Spring Break.

It is Spring Break time on the University of California-Davis campus.  Yesterday was the last day of classes, and this week is finals.  Jonathan has one tomorrow and then we are heading out to Salt Lake City to visit his parents.  And I know this question is all on your minds, but no, he is not from a Mormon family.  He is from a staunch Catholic family.  The reason they are in SLC is because Jonathan’s dad works there, his office relocated him while Jonathan was still in high school.  Once all the birds had flown the coup, Jonathan’s mother moved out to Salt Lake.  Rather than being a plane ride away, in Davis we are about a 10 hour drive away.  The only issue that has stopped us thus far from making more trips to see them is the mountains to our east (the Sierra Nevadas) have had multiple snow storms and lots of snow.  While good for skiers, it’s not so good for a four-door sedan that would require pricey chains on the tires.  Thus, our dilemma.  We decided to leave tomorrow after Jonathan finished his final, but the forecast predicts there will be three to five inches of snow dropped during the day and the reports are already saying chains are mandatory.  Hopefully Thursday will give us the opportunity to sneak by.

This got me thinking about spring breaks.  When in grade school, middle school, and high school, the break in the school year was typically spent with family.  Some people would go south to warmer weather, and others would go on mini-vacations to visit family and friends.  When I was a senior in high school, my mom and I went to Ames, Iowa, where my sister was in school.  Our spring breaks did not match up so she was still taking classes, and when she would come home a week later, I would be back in school.  I was only out there for an extended weekend, meaning a Friday through Monday.  We spent some of the time going to Des Moines to the new shopping center, walking around campus, and of course, my sister and I, along with her boyfriend at the time, spent the evenings doing shots of various alcohols.  I have this distinct memory watching Ice Age, drunk off of Mike’s Hard and Jagermeister.  The movie has never been the same.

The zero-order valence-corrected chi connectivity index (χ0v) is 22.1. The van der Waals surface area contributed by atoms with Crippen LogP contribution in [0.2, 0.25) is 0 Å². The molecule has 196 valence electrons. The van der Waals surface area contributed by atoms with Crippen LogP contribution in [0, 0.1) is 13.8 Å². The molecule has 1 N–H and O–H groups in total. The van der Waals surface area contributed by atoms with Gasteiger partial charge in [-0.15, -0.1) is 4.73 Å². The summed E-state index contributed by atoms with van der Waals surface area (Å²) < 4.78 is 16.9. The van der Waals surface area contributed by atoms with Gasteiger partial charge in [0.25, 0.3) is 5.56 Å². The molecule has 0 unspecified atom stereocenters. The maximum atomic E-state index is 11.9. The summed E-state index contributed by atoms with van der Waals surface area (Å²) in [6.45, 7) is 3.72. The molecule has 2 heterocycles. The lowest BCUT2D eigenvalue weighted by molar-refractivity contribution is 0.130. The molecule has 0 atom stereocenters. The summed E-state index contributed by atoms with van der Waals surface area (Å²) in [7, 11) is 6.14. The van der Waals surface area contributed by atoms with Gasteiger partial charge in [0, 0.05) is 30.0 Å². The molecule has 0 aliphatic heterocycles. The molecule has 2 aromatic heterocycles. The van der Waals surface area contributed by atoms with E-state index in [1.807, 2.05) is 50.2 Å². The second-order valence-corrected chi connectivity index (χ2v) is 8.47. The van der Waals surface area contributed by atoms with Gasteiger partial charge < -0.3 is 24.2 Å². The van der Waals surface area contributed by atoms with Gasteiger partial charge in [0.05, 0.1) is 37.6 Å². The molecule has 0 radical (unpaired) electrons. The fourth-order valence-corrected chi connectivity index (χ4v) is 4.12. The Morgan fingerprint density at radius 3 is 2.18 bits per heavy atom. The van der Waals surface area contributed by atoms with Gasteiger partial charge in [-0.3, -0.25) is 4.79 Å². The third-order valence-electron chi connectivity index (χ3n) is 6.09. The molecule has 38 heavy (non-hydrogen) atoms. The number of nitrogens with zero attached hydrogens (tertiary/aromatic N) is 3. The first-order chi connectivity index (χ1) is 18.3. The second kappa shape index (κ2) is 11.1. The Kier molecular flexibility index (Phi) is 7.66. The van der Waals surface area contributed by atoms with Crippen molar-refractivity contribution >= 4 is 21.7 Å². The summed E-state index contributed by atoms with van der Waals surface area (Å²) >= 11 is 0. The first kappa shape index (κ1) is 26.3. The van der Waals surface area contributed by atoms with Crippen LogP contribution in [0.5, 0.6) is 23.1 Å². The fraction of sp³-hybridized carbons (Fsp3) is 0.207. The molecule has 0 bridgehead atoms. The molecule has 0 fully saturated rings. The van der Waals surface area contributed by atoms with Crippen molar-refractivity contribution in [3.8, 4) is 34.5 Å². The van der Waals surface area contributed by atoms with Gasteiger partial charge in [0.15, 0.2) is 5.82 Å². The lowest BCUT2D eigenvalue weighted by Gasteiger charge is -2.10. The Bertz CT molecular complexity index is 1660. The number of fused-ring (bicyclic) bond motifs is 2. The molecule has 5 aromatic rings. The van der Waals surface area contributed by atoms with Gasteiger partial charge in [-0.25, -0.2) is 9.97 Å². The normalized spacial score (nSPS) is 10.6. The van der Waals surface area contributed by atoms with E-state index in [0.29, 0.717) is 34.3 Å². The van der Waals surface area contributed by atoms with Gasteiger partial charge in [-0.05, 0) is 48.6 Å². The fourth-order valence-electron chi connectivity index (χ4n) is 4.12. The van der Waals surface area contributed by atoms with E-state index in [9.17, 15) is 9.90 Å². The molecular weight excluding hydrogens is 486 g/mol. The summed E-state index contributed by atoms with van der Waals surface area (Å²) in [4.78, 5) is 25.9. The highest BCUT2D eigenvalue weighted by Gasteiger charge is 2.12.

College years are the ones where you hear of people going to foreign countries.  People would hit up the beaches of Mexico, which always made me wonder what the appeal was.  No doubt it was like a class reunion.  My roommate of three years, went to New York one year, and came back with amazing stories, along with awful moments (someone stole a very expensive jacket of hers; I wonder why Lindsay Lohan was…).  My spring breaks were boring.  Either I would go home to visit my parents and see if I could reunite with old friends (usually that didn’t happen, because while I was in the Chicago suburbs they were all meeting each other randomly in Cabo), or I would stay in Iowa City, glad that the it was relatively void of students.

That was the magic of Iowa City.  During break times, winter, spring, summer, the beauty of the city was really showcased.  You didn’t have a bunch of underage kids wandering downtown getting drunk.  The Iowa City natives would come out and fun activities like farmer’s market, the Iowa City Arts Fair, and different festivals would go on.  Students, though contributing greatly to the town’s economic status throughout the year, ruined the sublime peacefulness of summer.  My roommate recently commented that the summer she spent in Iowa City was the most romantic of her life.  And we are not talking about romantic love, we are talking about the poetic idea.  She loved that she would wake up, get ready for work, and while walking there, stop at the local coffee shop.  She would work her shift, walk to the Bread Garden and get some food.  She would eat, read or design jewelry.  The evenings were warm and she would spend them with friends either drinking beer at one of the local bars, or enjoy a glass of wine as she worked on her handmade jewelry.  The days were simple, the living was cheap (relatively speaking, she lives in Chicago now, and though she has lucked out on rent, everything else does cost more money).  Davis has some of the same feel, but it is drastically different.  Whenever I say this, people always ask how, and unfortunately for me, it is an intangible thing.  It’s not like I can point at a tree and say that the tree is why.  It’s a feeling.  This amorphous something that is in the air, in my head, and my heart.